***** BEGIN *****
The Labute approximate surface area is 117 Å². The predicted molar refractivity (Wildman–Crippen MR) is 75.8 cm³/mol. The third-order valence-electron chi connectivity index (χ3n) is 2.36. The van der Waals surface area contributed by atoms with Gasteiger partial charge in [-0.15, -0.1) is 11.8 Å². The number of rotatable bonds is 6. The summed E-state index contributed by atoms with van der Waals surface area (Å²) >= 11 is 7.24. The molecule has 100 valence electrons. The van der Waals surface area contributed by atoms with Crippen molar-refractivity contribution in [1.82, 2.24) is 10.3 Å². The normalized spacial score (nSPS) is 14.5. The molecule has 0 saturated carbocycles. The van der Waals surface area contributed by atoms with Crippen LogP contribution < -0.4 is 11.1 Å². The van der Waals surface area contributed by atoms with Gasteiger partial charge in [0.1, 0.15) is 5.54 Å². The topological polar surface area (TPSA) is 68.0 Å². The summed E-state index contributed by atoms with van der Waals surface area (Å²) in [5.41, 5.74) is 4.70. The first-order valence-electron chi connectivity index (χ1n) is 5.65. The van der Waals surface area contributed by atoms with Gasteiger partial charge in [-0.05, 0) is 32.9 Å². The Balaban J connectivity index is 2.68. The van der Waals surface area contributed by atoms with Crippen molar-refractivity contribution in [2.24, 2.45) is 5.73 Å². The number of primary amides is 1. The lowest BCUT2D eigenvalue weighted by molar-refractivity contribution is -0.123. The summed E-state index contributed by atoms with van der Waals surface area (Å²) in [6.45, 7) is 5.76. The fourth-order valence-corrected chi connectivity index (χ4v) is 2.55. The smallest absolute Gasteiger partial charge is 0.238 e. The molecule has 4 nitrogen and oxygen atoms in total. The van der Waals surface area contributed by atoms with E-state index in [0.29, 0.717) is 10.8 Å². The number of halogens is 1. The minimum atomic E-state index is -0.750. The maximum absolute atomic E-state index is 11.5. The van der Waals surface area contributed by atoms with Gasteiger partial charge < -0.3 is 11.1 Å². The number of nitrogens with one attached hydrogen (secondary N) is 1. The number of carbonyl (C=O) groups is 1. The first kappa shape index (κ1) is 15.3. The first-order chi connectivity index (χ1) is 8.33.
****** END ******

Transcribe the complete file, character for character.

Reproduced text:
The Labute approximate surface area is 117 Å². The predicted molar refractivity (Wildman–Crippen MR) is 75.8 cm³/mol. The third-order valence-electron chi connectivity index (χ3n) is 2.36. The van der Waals surface area contributed by atoms with Gasteiger partial charge in [-0.15, -0.1) is 11.8 Å². The number of rotatable bonds is 6. The summed E-state index contributed by atoms with van der Waals surface area (Å²) >= 11 is 7.24. The molecule has 100 valence electrons. The van der Waals surface area contributed by atoms with Crippen molar-refractivity contribution in [1.82, 2.24) is 10.3 Å². The normalized spacial score (nSPS) is 14.5. The molecule has 0 saturated carbocycles. The van der Waals surface area contributed by atoms with Crippen LogP contribution < -0.4 is 11.1 Å². The van der Waals surface area contributed by atoms with Gasteiger partial charge in [0.1, 0.15) is 5.54 Å². The topological polar surface area (TPSA) is 68.0 Å². The summed E-state index contributed by atoms with van der Waals surface area (Å²) in [5.41, 5.74) is 4.70. The first-order valence-electron chi connectivity index (χ1n) is 5.65. The van der Waals surface area contributed by atoms with Gasteiger partial charge in [-0.05, 0) is 32.9 Å². The Balaban J connectivity index is 2.68. The van der Waals surface area contributed by atoms with Crippen molar-refractivity contribution in [2.24, 2.45) is 5.73 Å². The number of primary amides is 1. The lowest BCUT2D eigenvalue weighted by molar-refractivity contribution is -0.123. The summed E-state index contributed by atoms with van der Waals surface area (Å²) in [6.45, 7) is 5.76. The fourth-order valence-corrected chi connectivity index (χ4v) is 2.55. The smallest absolute Gasteiger partial charge is 0.238 e. The molecule has 4 nitrogen and oxygen atoms in total. The van der Waals surface area contributed by atoms with E-state index in [0.29, 0.717) is 10.8 Å². The number of halogens is 1. The minimum atomic E-state index is -0.750. The maximum absolute atomic E-state index is 11.5. The van der Waals surface area contributed by atoms with Gasteiger partial charge < -0.3 is 11.1 Å². The number of nitrogens with one attached hydrogen (secondary N) is 1. The number of carbonyl (C=O) groups is 1. The first kappa shape index (κ1) is 15.3. The first-order chi connectivity index (χ1) is 8.33.